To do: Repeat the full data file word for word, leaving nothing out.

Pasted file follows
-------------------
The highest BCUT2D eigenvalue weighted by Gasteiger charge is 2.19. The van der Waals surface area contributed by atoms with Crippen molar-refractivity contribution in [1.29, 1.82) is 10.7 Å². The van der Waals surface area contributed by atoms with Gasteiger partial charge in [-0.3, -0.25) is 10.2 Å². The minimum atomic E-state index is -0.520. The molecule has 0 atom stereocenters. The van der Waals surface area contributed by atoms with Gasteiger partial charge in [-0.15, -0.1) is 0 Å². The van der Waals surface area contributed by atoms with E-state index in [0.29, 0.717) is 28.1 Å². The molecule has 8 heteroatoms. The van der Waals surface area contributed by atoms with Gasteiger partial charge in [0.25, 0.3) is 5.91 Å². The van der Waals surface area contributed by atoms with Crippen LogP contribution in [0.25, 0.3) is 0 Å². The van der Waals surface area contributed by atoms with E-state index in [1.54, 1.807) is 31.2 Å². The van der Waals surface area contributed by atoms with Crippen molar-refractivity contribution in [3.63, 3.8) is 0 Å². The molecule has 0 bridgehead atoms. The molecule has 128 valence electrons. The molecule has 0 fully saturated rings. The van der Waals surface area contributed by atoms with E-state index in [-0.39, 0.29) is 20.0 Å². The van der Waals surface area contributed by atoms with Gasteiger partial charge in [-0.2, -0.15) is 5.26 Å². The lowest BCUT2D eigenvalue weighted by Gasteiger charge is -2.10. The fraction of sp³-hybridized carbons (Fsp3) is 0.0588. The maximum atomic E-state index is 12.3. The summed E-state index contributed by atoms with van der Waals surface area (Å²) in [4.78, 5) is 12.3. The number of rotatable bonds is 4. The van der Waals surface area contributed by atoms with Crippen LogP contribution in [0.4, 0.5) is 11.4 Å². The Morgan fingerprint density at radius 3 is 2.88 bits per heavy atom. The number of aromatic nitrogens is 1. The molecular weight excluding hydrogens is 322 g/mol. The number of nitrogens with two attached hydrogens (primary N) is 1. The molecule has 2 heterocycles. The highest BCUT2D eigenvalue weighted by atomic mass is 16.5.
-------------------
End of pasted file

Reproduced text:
The highest BCUT2D eigenvalue weighted by Gasteiger charge is 2.19. The van der Waals surface area contributed by atoms with Crippen molar-refractivity contribution in [1.29, 1.82) is 10.7 Å². The van der Waals surface area contributed by atoms with Gasteiger partial charge in [-0.3, -0.25) is 10.2 Å². The minimum atomic E-state index is -0.520. The molecule has 0 atom stereocenters. The van der Waals surface area contributed by atoms with Gasteiger partial charge in [-0.15, -0.1) is 0 Å². The van der Waals surface area contributed by atoms with E-state index in [0.29, 0.717) is 28.1 Å². The molecule has 8 heteroatoms. The van der Waals surface area contributed by atoms with Gasteiger partial charge in [0.25, 0.3) is 5.91 Å². The van der Waals surface area contributed by atoms with Crippen LogP contribution in [0.25, 0.3) is 0 Å². The van der Waals surface area contributed by atoms with E-state index in [1.54, 1.807) is 31.2 Å². The van der Waals surface area contributed by atoms with Crippen molar-refractivity contribution in [3.63, 3.8) is 0 Å². The molecule has 0 bridgehead atoms. The molecule has 128 valence electrons. The molecule has 0 fully saturated rings. The van der Waals surface area contributed by atoms with E-state index in [-0.39, 0.29) is 20.0 Å². The van der Waals surface area contributed by atoms with Gasteiger partial charge in [-0.2, -0.15) is 5.26 Å². The lowest BCUT2D eigenvalue weighted by Gasteiger charge is -2.10. The fraction of sp³-hybridized carbons (Fsp3) is 0.0588. The maximum atomic E-state index is 12.3. The summed E-state index contributed by atoms with van der Waals surface area (Å²) in [4.78, 5) is 12.3. The number of rotatable bonds is 4. The van der Waals surface area contributed by atoms with Crippen LogP contribution in [0.4, 0.5) is 11.4 Å². The Morgan fingerprint density at radius 3 is 2.88 bits per heavy atom. The number of aromatic nitrogens is 1. The molecular weight excluding hydrogens is 322 g/mol. The number of nitrogens with two attached hydrogens (primary N) is 1. The molecule has 2 heterocycles. The highest BCUT2D eigenvalue weighted by atomic mass is 16.5.